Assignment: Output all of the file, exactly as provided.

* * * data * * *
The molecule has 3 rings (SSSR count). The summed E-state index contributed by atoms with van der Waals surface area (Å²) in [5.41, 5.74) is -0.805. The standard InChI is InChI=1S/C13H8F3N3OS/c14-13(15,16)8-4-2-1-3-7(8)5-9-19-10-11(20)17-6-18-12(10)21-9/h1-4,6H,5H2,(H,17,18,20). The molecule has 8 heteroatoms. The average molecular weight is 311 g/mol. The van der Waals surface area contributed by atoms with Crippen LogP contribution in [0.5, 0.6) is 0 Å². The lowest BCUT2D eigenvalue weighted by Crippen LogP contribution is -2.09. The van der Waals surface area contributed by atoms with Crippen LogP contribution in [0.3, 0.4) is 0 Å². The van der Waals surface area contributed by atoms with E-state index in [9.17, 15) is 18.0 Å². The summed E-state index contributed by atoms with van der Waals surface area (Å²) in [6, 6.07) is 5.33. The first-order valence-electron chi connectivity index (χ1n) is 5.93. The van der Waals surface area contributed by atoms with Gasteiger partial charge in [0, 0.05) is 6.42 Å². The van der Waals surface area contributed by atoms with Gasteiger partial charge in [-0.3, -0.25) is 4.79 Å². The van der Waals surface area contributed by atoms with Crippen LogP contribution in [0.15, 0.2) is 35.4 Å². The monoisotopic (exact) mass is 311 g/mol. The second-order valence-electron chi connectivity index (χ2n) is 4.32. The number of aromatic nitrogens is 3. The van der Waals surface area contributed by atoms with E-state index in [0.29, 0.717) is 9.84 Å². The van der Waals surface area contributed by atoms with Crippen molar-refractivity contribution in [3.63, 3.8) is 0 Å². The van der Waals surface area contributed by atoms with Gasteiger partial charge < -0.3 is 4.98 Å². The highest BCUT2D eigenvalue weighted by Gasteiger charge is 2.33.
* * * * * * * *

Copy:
The molecule has 3 rings (SSSR count). The summed E-state index contributed by atoms with van der Waals surface area (Å²) in [5.41, 5.74) is -0.805. The standard InChI is InChI=1S/C13H8F3N3OS/c14-13(15,16)8-4-2-1-3-7(8)5-9-19-10-11(20)17-6-18-12(10)21-9/h1-4,6H,5H2,(H,17,18,20). The molecule has 8 heteroatoms. The average molecular weight is 311 g/mol. The van der Waals surface area contributed by atoms with Crippen LogP contribution in [0.5, 0.6) is 0 Å². The lowest BCUT2D eigenvalue weighted by Crippen LogP contribution is -2.09. The van der Waals surface area contributed by atoms with Crippen LogP contribution in [0.3, 0.4) is 0 Å². The van der Waals surface area contributed by atoms with E-state index in [9.17, 15) is 18.0 Å². The summed E-state index contributed by atoms with van der Waals surface area (Å²) in [6, 6.07) is 5.33. The first-order valence-electron chi connectivity index (χ1n) is 5.93. The van der Waals surface area contributed by atoms with Gasteiger partial charge in [0, 0.05) is 6.42 Å². The van der Waals surface area contributed by atoms with Gasteiger partial charge in [-0.3, -0.25) is 4.79 Å². The van der Waals surface area contributed by atoms with Crippen LogP contribution in [0.15, 0.2) is 35.4 Å². The monoisotopic (exact) mass is 311 g/mol. The second-order valence-electron chi connectivity index (χ2n) is 4.32. The number of aromatic nitrogens is 3. The van der Waals surface area contributed by atoms with E-state index in [0.29, 0.717) is 9.84 Å². The van der Waals surface area contributed by atoms with Crippen molar-refractivity contribution in [3.63, 3.8) is 0 Å². The van der Waals surface area contributed by atoms with Gasteiger partial charge < -0.3 is 4.98 Å². The highest BCUT2D eigenvalue weighted by Gasteiger charge is 2.33.